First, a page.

Growing Leeks

I'm growing leeks for the first time this year, but don't anything about growing them, does anyone have any tips?
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4thFrog


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<http://hgic.clemson.edu/factsheets/HGIC1314.htm
I used to grow Egyptian onions as the fruit was above ground but gave it up after a few years. Just an aside. The above fact sheet has leek culture info.
Bill
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Garden in shade zone 5 S Jersey USA






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I have about 30 growing now, I have had them growing for about a month now, just give them enough room to grow and use plenty of manure. I'm in the Land of Oz.
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And it's summer there. :-)
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Peace! Om

"Any ship can be a minesweeper. Once." -- Anonymous
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As opposed to the Clemson site, you might dig a 6" to 8" trench to plant them in and fill in the trench over a period of time as they get larger. Don't know if one way or the other is better, I just know that it works for me.
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Billy
Republican and Democratic "Leadership" Behind Bars
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In article

Sort of like hilly them in as they grow. I have hilled in plants but this just for temporary protection. Usually for new plants coming at a poor time for me. In a way I am reminded of white asparagus and protecting cauliflower too. Labor intensive but a labor of love.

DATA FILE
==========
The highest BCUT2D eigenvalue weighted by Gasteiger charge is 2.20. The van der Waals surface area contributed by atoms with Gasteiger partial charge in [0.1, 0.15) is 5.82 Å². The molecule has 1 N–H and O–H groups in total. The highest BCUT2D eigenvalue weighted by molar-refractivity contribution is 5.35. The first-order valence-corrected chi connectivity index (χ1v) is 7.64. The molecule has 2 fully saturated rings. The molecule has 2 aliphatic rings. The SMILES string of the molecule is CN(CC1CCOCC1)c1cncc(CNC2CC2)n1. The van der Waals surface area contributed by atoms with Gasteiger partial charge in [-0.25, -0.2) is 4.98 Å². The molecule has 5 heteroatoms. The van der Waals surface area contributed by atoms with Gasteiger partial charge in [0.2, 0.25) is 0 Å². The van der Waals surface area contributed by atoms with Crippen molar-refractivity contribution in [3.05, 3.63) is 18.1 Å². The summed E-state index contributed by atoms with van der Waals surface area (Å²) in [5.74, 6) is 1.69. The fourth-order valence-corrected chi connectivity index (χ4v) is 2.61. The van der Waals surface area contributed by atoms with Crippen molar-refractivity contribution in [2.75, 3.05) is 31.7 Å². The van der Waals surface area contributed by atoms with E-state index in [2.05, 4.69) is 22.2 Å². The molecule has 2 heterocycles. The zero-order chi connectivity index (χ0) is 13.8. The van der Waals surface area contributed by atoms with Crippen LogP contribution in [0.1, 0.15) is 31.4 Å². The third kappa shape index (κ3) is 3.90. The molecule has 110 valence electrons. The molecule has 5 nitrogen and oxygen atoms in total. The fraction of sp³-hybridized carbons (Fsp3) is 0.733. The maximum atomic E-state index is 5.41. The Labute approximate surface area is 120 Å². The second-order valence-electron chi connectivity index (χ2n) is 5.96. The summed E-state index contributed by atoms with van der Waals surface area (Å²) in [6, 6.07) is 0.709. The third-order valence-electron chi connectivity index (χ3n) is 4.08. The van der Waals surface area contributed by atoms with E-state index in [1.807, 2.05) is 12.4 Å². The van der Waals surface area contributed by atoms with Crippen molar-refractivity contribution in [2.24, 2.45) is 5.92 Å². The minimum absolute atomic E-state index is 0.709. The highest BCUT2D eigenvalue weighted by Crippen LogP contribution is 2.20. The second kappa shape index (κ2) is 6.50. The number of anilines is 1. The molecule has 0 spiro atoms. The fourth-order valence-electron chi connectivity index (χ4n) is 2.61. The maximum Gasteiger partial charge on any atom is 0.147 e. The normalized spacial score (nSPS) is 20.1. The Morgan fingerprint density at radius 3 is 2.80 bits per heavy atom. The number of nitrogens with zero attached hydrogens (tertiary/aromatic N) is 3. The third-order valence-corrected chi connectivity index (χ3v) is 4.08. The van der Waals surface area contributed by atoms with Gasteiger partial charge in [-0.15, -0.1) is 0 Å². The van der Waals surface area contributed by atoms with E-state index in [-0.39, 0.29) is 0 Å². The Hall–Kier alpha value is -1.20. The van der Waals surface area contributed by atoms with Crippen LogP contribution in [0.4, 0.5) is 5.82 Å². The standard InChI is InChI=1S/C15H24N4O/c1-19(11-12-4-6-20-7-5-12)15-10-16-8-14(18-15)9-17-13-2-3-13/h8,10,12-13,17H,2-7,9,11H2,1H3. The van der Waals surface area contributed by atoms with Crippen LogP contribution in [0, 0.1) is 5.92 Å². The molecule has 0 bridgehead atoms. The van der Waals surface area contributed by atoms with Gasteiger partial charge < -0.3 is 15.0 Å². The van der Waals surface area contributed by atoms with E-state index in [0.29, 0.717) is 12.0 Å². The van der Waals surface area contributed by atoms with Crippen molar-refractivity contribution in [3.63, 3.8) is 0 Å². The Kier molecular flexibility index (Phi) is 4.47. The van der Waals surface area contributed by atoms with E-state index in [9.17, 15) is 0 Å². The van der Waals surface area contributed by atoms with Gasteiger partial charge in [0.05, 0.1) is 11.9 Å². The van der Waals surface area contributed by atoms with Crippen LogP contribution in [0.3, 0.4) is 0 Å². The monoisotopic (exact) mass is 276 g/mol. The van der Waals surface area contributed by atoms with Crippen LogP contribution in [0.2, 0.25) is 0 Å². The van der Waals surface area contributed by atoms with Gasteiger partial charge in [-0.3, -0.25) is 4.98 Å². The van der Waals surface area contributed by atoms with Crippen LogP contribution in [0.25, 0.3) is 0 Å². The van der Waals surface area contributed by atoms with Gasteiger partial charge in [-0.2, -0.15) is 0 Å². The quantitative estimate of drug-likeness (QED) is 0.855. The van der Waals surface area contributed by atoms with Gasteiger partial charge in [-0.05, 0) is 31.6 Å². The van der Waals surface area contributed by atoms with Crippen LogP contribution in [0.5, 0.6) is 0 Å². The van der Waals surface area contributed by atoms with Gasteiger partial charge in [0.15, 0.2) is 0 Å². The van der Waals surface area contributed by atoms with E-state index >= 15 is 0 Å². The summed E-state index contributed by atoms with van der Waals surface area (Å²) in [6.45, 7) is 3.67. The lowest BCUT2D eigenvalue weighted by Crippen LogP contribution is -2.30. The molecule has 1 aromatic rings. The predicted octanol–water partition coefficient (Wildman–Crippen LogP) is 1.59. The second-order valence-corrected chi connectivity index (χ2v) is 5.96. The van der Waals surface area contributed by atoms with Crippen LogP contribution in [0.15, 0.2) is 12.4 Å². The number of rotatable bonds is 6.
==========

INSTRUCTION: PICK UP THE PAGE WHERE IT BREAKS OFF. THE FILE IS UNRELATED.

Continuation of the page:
Bill
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Garden in shade zone 5 S Jersey USA






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4thFrog wrote:

I keep it really simple. They stay in the one place and re-grow from the pups each year. I manure and water them and eat them. That's it.
David
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I have looked up the word pup on two different sites www.garden.org/dictionary/ and www.gardenguides.com/resources/dictionary/ as well as having googled it, and can find no mention of pups in a gardening sense. I did find a reference to pups as being runners from aloe vera but I'm not aware of runners from leeks.
Could you amplify on your statement.
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Billy
Republican and Democratic "Leadership" Behind Bars
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Pups are offsets. :-) A term commonly used for Agave as well.
Leeks and other onion-type plants often produce small sets along side the main bulb.
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Peace! Om

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I'll keep an eye out ;O)
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Billy
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Billy wrote:

The bulblets that grow from the base of the mature plant, sometimes called sets. Mine also seed, just as the heads are dying the new ones appear poking through the mulch.
David
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4thFrog said: